Transistors Tutorial

The next step into semiconductors, the transistor. Chances are you have heard of the transistor before. They are one of the more widely used components, a computer has massive amounts of them. So what is a transistor? A transistor is an electrical switch. By using a small amount of power you can control a larger amount of power. There are many types of transistors, but we will focus on the two basic ones, NPN and PNP.

Inside a Transistor

Inside a transistor there are three pieces of silicon. Just like the diode each piece is ether a N-type or P-type silicon. The name of the transistor, NPN and PNP, come from how the silicon is arranged.


NPN PNP Transistors

As you can see, NPN and PNP have the same structure, but differently doped silicon. Why does that matter? A NPN transistor is used to sink current, or pull it to ground, while a PNP transistor sources current, or pulls it to VDD (positive voltage). Also a NPN transistor is closed (conducting) when the base has a positive voltage, but a PNP is closed when the base is pulled to ground.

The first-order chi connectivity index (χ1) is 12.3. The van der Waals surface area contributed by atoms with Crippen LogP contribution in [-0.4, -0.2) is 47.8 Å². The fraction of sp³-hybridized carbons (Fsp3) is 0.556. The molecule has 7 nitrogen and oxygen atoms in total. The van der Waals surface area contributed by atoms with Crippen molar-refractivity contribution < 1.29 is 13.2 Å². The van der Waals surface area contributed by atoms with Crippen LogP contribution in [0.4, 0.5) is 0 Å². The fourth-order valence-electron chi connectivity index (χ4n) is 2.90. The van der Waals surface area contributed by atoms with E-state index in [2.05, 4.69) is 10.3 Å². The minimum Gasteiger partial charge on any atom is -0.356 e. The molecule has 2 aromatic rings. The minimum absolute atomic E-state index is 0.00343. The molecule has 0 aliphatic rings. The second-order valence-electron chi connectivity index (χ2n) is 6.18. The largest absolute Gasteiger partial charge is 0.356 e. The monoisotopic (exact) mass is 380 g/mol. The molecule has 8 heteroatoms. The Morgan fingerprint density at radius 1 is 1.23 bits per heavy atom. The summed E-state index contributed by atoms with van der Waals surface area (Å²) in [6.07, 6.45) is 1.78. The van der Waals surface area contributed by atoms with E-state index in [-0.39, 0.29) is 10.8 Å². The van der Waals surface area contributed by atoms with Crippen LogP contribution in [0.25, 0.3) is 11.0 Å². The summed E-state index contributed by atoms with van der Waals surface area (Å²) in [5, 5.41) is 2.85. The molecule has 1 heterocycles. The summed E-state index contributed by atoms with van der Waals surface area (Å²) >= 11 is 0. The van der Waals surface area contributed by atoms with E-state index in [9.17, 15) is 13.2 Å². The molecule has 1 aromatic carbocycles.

Using the Transistor

A transistor has three pins, base, collector, and emitter. The emitter of a NPN transistor is connected to ground, while in a PNP it is connected to a VDD. To make the transistor conduct electricity, you need to run current from the base pin to the emitter pin. That is why you need to connect the base of a PNP transistor to ground and a NPN to VDD to turn them on.

Biasing Resistor

A resistor should be placed between the base and whatever is driving it. This is because the base will act as a diode and short the signal when the transistor is on! The resistance of the resistor depends on the transistor as well as how much current you need. A transistor requires a certain amount of current to flow from the base to the emitter to become saturated. When a transistor is saturated is will be the best conductor it can be, allowing the most amount of current. Sometimes you do not want that, as the amount of current that flows from the collector to the emitter is related to the amount of current flowing through the base to the emitter, you can use this to amplify a signal, or to limit how much power something receives.

Forward Voltage

Just like a diode a transistor has a forward voltage of around 0.7V, as it is basically two diodes. See the diode tutorial for more on this.